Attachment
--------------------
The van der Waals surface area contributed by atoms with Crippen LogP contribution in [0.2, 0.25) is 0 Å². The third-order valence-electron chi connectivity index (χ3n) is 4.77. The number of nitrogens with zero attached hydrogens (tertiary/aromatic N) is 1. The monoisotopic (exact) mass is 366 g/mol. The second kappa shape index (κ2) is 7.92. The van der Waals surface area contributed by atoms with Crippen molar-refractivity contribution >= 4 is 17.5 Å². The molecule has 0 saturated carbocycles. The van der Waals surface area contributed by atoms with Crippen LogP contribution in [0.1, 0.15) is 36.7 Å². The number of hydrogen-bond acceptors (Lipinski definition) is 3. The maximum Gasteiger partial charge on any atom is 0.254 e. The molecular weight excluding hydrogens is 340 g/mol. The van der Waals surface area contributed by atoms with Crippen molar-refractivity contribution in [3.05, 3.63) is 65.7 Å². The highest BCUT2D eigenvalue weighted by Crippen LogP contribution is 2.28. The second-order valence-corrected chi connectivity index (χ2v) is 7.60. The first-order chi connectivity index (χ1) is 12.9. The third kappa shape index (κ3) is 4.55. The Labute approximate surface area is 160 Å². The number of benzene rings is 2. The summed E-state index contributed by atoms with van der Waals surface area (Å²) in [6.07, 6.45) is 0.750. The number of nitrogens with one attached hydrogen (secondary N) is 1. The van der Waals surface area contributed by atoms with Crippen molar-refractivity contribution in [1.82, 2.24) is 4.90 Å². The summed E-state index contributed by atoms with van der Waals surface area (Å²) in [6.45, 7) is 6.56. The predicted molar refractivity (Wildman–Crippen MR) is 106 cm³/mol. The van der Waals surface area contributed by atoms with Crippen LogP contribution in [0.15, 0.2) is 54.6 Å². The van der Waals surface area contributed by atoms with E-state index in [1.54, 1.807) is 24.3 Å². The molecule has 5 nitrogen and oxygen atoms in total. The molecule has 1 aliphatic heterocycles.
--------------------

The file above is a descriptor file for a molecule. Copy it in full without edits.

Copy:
The van der Waals surface area contributed by atoms with Crippen LogP contribution in [0.2, 0.25) is 0 Å². The third-order valence-electron chi connectivity index (χ3n) is 4.77. The number of nitrogens with zero attached hydrogens (tertiary/aromatic N) is 1. The monoisotopic (exact) mass is 366 g/mol. The second kappa shape index (κ2) is 7.92. The van der Waals surface area contributed by atoms with Crippen molar-refractivity contribution >= 4 is 17.5 Å². The molecule has 0 saturated carbocycles. The van der Waals surface area contributed by atoms with Crippen LogP contribution in [0.1, 0.15) is 36.7 Å². The number of hydrogen-bond acceptors (Lipinski definition) is 3. The maximum Gasteiger partial charge on any atom is 0.254 e. The molecular weight excluding hydrogens is 340 g/mol. The van der Waals surface area contributed by atoms with Crippen molar-refractivity contribution in [3.05, 3.63) is 65.7 Å². The highest BCUT2D eigenvalue weighted by Crippen LogP contribution is 2.28. The second-order valence-corrected chi connectivity index (χ2v) is 7.60. The first-order chi connectivity index (χ1) is 12.9. The third kappa shape index (κ3) is 4.55. The Labute approximate surface area is 160 Å². The number of benzene rings is 2. The summed E-state index contributed by atoms with van der Waals surface area (Å²) in [6.07, 6.45) is 0.750. The number of nitrogens with one attached hydrogen (secondary N) is 1. The van der Waals surface area contributed by atoms with Crippen molar-refractivity contribution in [1.82, 2.24) is 4.90 Å². The summed E-state index contributed by atoms with van der Waals surface area (Å²) in [6.45, 7) is 6.56. The predicted molar refractivity (Wildman–Crippen MR) is 106 cm³/mol. The van der Waals surface area contributed by atoms with Crippen LogP contribution in [0.15, 0.2) is 54.6 Å². The van der Waals surface area contributed by atoms with E-state index in [1.54, 1.807) is 24.3 Å². The molecule has 5 nitrogen and oxygen atoms in total. The molecule has 1 aliphatic heterocycles.